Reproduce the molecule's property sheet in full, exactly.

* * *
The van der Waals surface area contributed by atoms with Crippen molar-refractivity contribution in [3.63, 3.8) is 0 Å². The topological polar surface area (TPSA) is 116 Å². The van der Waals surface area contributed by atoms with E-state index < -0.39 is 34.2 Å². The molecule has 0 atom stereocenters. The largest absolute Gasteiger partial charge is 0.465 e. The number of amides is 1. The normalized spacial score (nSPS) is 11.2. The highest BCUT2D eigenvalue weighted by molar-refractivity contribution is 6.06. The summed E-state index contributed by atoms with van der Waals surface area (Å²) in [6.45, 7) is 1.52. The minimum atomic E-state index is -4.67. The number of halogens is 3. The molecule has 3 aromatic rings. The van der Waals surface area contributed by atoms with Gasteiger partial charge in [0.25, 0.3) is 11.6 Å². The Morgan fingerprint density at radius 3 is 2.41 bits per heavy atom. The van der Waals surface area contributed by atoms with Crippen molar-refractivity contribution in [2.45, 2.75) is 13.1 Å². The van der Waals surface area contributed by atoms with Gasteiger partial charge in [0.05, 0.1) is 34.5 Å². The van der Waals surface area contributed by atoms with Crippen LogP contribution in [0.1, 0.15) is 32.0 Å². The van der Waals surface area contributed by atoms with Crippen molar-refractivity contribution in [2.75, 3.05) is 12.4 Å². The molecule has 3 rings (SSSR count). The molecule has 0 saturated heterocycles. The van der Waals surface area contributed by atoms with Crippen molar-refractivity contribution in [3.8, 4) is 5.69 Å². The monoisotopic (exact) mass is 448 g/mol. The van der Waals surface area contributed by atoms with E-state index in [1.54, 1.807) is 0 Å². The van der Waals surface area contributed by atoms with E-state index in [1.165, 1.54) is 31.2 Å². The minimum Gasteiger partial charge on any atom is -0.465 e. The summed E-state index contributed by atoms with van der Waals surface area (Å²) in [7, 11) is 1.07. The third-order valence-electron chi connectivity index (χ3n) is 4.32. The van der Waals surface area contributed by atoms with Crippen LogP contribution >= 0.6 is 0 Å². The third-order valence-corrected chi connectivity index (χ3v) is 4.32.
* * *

The van der Waals surface area contributed by atoms with Crippen molar-refractivity contribution in [3.63, 3.8) is 0 Å². The topological polar surface area (TPSA) is 116 Å². The van der Waals surface area contributed by atoms with E-state index < -0.39 is 34.2 Å². The molecule has 0 atom stereocenters. The largest absolute Gasteiger partial charge is 0.465 e. The number of amides is 1. The normalized spacial score (nSPS) is 11.2. The highest BCUT2D eigenvalue weighted by molar-refractivity contribution is 6.06. The summed E-state index contributed by atoms with van der Waals surface area (Å²) in [6.45, 7) is 1.52. The minimum atomic E-state index is -4.67. The number of halogens is 3. The molecule has 3 aromatic rings. The van der Waals surface area contributed by atoms with Gasteiger partial charge in [0.25, 0.3) is 11.6 Å². The Morgan fingerprint density at radius 3 is 2.41 bits per heavy atom. The van der Waals surface area contributed by atoms with Crippen molar-refractivity contribution in [2.45, 2.75) is 13.1 Å². The van der Waals surface area contributed by atoms with Gasteiger partial charge in [0.05, 0.1) is 34.5 Å². The van der Waals surface area contributed by atoms with Crippen LogP contribution in [0.1, 0.15) is 32.0 Å². The van der Waals surface area contributed by atoms with Crippen molar-refractivity contribution in [2.75, 3.05) is 12.4 Å². The molecule has 3 rings (SSSR count). The molecule has 0 saturated heterocycles. The van der Waals surface area contributed by atoms with Crippen molar-refractivity contribution in [3.8, 4) is 5.69 Å². The monoisotopic (exact) mass is 448 g/mol. The van der Waals surface area contributed by atoms with E-state index in [1.54, 1.807) is 0 Å². The van der Waals surface area contributed by atoms with E-state index in [1.165, 1.54) is 31.2 Å². The minimum Gasteiger partial charge on any atom is -0.465 e. The summed E-state index contributed by atoms with van der Waals surface area (Å²) in [7, 11) is 1.07. The third-order valence-electron chi connectivity index (χ3n) is 4.32. The van der Waals surface area contributed by atoms with Crippen LogP contribution >= 0.6 is 0 Å². The third-order valence-corrected chi connectivity index (χ3v) is 4.32.